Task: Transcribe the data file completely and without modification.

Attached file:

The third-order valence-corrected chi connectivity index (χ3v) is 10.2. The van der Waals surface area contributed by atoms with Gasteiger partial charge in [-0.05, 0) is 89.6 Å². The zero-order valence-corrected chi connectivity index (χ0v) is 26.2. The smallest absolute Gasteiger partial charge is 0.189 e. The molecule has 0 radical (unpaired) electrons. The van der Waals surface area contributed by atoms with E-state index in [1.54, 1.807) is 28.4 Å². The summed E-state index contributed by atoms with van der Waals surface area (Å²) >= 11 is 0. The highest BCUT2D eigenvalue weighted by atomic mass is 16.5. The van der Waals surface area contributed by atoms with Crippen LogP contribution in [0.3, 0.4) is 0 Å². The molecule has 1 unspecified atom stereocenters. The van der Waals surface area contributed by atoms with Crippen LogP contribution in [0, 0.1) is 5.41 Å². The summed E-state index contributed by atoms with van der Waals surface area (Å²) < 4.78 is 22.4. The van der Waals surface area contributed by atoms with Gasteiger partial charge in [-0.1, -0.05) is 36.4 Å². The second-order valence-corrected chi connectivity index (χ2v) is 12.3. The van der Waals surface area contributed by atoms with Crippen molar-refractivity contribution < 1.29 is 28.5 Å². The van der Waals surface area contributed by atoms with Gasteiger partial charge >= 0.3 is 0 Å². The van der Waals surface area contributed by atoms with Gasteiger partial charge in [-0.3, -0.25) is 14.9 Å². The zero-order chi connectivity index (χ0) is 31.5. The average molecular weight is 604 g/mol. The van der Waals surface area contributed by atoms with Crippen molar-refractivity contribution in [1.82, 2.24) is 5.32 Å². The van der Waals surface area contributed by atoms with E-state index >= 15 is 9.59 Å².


The third-order valence-corrected chi connectivity index (χ3v) is 10.2. The van der Waals surface area contributed by atoms with Gasteiger partial charge in [-0.05, 0) is 89.6 Å². The zero-order valence-corrected chi connectivity index (χ0v) is 26.2. The smallest absolute Gasteiger partial charge is 0.189 e. The molecule has 0 radical (unpaired) electrons. The van der Waals surface area contributed by atoms with E-state index in [1.54, 1.807) is 28.4 Å². The summed E-state index contributed by atoms with van der Waals surface area (Å²) >= 11 is 0. The highest BCUT2D eigenvalue weighted by atomic mass is 16.5. The van der Waals surface area contributed by atoms with Crippen LogP contribution in [0.3, 0.4) is 0 Å². The molecule has 1 unspecified atom stereocenters. The van der Waals surface area contributed by atoms with Crippen LogP contribution in [0, 0.1) is 5.41 Å². The summed E-state index contributed by atoms with van der Waals surface area (Å²) < 4.78 is 22.4. The van der Waals surface area contributed by atoms with Gasteiger partial charge in [-0.1, -0.05) is 36.4 Å². The second-order valence-corrected chi connectivity index (χ2v) is 12.3. The van der Waals surface area contributed by atoms with Crippen molar-refractivity contribution < 1.29 is 28.5 Å². The van der Waals surface area contributed by atoms with Gasteiger partial charge >= 0.3 is 0 Å². The van der Waals surface area contributed by atoms with Gasteiger partial charge in [-0.3, -0.25) is 14.9 Å². The zero-order chi connectivity index (χ0) is 31.5. The average molecular weight is 604 g/mol. The van der Waals surface area contributed by atoms with Crippen molar-refractivity contribution in [1.82, 2.24) is 5.32 Å². The van der Waals surface area contributed by atoms with E-state index >= 15 is 9.59 Å².